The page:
In the previously reported primary endpoint analysis, the data demonstrated a statistically significant difference in progression-free survival for trebananib. In that analysis, patients treated with trebananib showed a 34 percent reduction in the risk of disease progression or death (HR = 0.66, 95 percent CI, 0.57, 0.77, p<0.001). The median progression-free survival was 7.2 months in the trebananib arm versus 5.4 months in the control arm.
"While the overall survival results of the TRINOVA-1 study are disappointing, this study is the first of three Phase 3 trials designed to evaluate the safety and efficacy of trebananib in patients with ovarian cancer," said
In the trebananib arm, the most frequently reported adverse events were localized edema, nausea and alopecia. The rate of discontinuation of investigational product due to adverse events was 20 percent in the trebananib arm versus seven percent in the control arm. No new safety signals were detected.
Data from another trial in the recurrent platinum-resistant population (TRINOVA-2) is expected in Q4 2014. Data from a trial evaluating trebananib in combination with first-line chemotherapy treatment for patients with ovarian cancer (TRINOVA-3) is expected in 2015.
TRINOVA-1 Trial Design (NCT01204749)
TRINOVA-1 (A Study of AMG 386 or Placebo, in Combination With Weekly Paclitaxel Chemotherapy, as Treatment for Ovarian Cancer, Primary Peritoneal Cancer and Fallopian Tube Cancer) is a Phase 3 global, multicenter, randomized, double-blind, placebo-controlled study evaluating trebananib in over 900 women with recurrent partially platinum-sensitive or -resistant (platinum-free interval of 12 months or less) epithelial ovarian, primary peritoneal or fallopian tube cancer. Patients were randomized 1:1 to receive either 15 mg/kg of intravenous trebananib weekly plus 80 mg/m2 of intravenous paclitaxel weekly (three weeks on, one week off) or weekly intravenous placebo plus 80 mg/m2 of intravenous paclitaxel weekly (three weeks on, one week off).
Other ongoing Phase 3 studies of trebananib include TRINOVA-2 and TRINOVA-3. TRINOVA-2 is evaluating whether trebananib plus pegylated liposomal doxorubicin (PLD) is superior to placebo plus PLD as measured by progression-free survival in recurrent epithelial ovarian, primary peritoneal or fallopian tube cancer. TRINOVA-3 is evaluating trebananib or placebo in combination with paclitaxel and carboplatin in the first-line treatment of epithelial ovarian, primary peritoneal or fallopian tube cancer.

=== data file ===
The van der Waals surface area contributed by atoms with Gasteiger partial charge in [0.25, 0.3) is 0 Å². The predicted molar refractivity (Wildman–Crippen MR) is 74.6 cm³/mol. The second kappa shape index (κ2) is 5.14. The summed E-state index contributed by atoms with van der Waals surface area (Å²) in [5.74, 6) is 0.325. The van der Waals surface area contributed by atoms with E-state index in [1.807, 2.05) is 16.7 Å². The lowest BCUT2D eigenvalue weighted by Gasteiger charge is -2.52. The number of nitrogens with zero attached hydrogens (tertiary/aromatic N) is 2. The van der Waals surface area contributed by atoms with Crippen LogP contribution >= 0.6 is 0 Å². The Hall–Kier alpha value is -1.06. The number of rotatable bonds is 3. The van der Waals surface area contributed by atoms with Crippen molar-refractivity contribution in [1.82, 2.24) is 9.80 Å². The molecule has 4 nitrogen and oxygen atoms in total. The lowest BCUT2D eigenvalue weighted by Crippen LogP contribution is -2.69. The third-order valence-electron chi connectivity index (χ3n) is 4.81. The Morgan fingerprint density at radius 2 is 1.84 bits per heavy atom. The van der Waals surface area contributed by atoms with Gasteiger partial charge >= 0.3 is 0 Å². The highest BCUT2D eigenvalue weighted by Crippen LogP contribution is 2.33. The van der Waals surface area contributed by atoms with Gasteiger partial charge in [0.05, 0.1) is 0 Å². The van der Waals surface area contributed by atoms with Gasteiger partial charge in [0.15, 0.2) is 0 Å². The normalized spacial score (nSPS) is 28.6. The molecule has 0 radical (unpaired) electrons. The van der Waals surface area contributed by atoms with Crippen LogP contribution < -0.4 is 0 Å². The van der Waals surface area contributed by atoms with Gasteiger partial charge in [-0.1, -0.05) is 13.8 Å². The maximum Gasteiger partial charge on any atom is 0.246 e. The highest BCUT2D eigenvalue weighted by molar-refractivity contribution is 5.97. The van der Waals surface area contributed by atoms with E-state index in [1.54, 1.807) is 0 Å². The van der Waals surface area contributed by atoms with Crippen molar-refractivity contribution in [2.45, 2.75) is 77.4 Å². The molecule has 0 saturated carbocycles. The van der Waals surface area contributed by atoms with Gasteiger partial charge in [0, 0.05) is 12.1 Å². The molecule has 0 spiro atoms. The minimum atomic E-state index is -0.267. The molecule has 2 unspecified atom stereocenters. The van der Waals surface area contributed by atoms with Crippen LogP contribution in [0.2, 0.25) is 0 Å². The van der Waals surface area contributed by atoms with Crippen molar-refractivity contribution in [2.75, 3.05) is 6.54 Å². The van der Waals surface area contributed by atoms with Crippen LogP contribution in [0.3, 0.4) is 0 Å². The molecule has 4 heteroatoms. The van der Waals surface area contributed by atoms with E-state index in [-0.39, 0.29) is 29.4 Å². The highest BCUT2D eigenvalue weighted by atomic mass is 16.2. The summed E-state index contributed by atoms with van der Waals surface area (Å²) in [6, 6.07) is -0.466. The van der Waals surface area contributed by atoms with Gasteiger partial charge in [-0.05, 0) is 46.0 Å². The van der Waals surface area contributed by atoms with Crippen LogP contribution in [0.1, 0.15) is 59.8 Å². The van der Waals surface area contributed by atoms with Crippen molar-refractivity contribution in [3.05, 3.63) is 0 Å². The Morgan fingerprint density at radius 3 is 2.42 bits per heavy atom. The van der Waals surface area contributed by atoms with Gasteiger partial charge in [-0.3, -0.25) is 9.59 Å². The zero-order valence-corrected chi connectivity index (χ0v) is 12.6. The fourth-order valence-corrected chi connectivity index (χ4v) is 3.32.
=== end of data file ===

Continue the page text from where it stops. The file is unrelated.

Trebananib is an investigational peptibody designed to inhibit the angiopoietin axis. The angiopoietin axis is involved in angiogenesis, a process used by the body to grow new blood vessels, which is also involved in the pathogenesis of several diseases. Trebananib is designed to bind to both angiopoietin-1 and -2 (Ang1 and Ang2), and inhibit their interaction with the Tie2 receptor.1,2,3 Ang1 and Ang2 each mediate separate actions upon binding with Tie2.4,5 Ang1 impacts vessel quality while Ang2 influences vessel quantity. The angiopoietins are also involved in lymphangiogenesis, the formation of new lymphatic vessels, which plays a key role in tumor metastasis.6
About Ovarian Cancer
About 21,980 women will be diagnosed with ovarian cancer in the U.S. in 2014 and about 14,270 women will die from ovarian cancer.7 More than 70 percent of women with ovarian cancer will present with advanced disease at diagnosis and up to 80 percent of them will experience disease recurrence and eventually die from their disease.8,9
Amgen is committed to unlocking the potential of biology for patients suffering from serious illnesses by discovering, developing, manufacturing and delivering innovative human therapeutics. This approach begins by using tools like advanced human genetics to unravel the complexities of disease and understand the fundamentals of human biology.
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2 Carmeliet P., Jain R.K., Nature. 2000;407:249-257.
3 Folkman J., Nat Rev Drug Discov. 2007;6:273-286.
4 Falcon B.L., Hashizume H., Koumoutsakos P., et al., Am J Pathol. 2009;175:2159–2170.
6 Huang H., Bhat A., Woodnutt G., et al., Nat Rev Cancer. 2010;10:575-585.
9 NCCN Ovarian Cancer 2013 Guidelines.